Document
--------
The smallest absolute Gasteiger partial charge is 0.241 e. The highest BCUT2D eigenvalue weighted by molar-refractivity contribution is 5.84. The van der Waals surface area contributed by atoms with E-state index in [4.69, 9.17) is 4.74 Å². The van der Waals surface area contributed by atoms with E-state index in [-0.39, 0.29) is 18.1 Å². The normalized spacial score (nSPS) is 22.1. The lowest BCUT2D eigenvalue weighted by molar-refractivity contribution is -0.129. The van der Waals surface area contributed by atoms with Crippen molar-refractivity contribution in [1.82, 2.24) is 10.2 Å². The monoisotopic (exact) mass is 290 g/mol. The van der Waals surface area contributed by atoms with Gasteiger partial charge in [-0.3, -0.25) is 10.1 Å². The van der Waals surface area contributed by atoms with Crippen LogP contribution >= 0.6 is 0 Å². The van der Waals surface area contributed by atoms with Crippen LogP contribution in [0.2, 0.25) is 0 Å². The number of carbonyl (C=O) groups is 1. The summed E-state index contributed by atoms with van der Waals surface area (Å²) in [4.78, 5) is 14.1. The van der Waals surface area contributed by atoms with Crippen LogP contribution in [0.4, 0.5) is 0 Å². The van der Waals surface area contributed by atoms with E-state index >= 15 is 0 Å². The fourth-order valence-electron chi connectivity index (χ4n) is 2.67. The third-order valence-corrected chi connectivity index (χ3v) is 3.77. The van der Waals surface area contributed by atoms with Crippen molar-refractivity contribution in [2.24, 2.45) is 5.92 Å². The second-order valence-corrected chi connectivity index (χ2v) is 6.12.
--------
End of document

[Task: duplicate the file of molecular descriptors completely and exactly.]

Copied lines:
The smallest absolute Gasteiger partial charge is 0.241 e. The highest BCUT2D eigenvalue weighted by molar-refractivity contribution is 5.84. The van der Waals surface area contributed by atoms with E-state index in [4.69, 9.17) is 4.74 Å². The van der Waals surface area contributed by atoms with E-state index in [-0.39, 0.29) is 18.1 Å². The normalized spacial score (nSPS) is 22.1. The lowest BCUT2D eigenvalue weighted by molar-refractivity contribution is -0.129. The van der Waals surface area contributed by atoms with Crippen molar-refractivity contribution in [1.82, 2.24) is 10.2 Å². The monoisotopic (exact) mass is 290 g/mol. The van der Waals surface area contributed by atoms with Gasteiger partial charge in [-0.3, -0.25) is 10.1 Å². The van der Waals surface area contributed by atoms with Crippen LogP contribution >= 0.6 is 0 Å². The van der Waals surface area contributed by atoms with Crippen LogP contribution in [0.2, 0.25) is 0 Å². The number of carbonyl (C=O) groups is 1. The summed E-state index contributed by atoms with van der Waals surface area (Å²) in [4.78, 5) is 14.1. The van der Waals surface area contributed by atoms with Crippen LogP contribution in [0.4, 0.5) is 0 Å². The van der Waals surface area contributed by atoms with E-state index >= 15 is 0 Å². The fourth-order valence-electron chi connectivity index (χ4n) is 2.67. The third-order valence-corrected chi connectivity index (χ3v) is 3.77. The van der Waals surface area contributed by atoms with Crippen molar-refractivity contribution in [2.24, 2.45) is 5.92 Å². The second-order valence-corrected chi connectivity index (χ2v) is 6.12.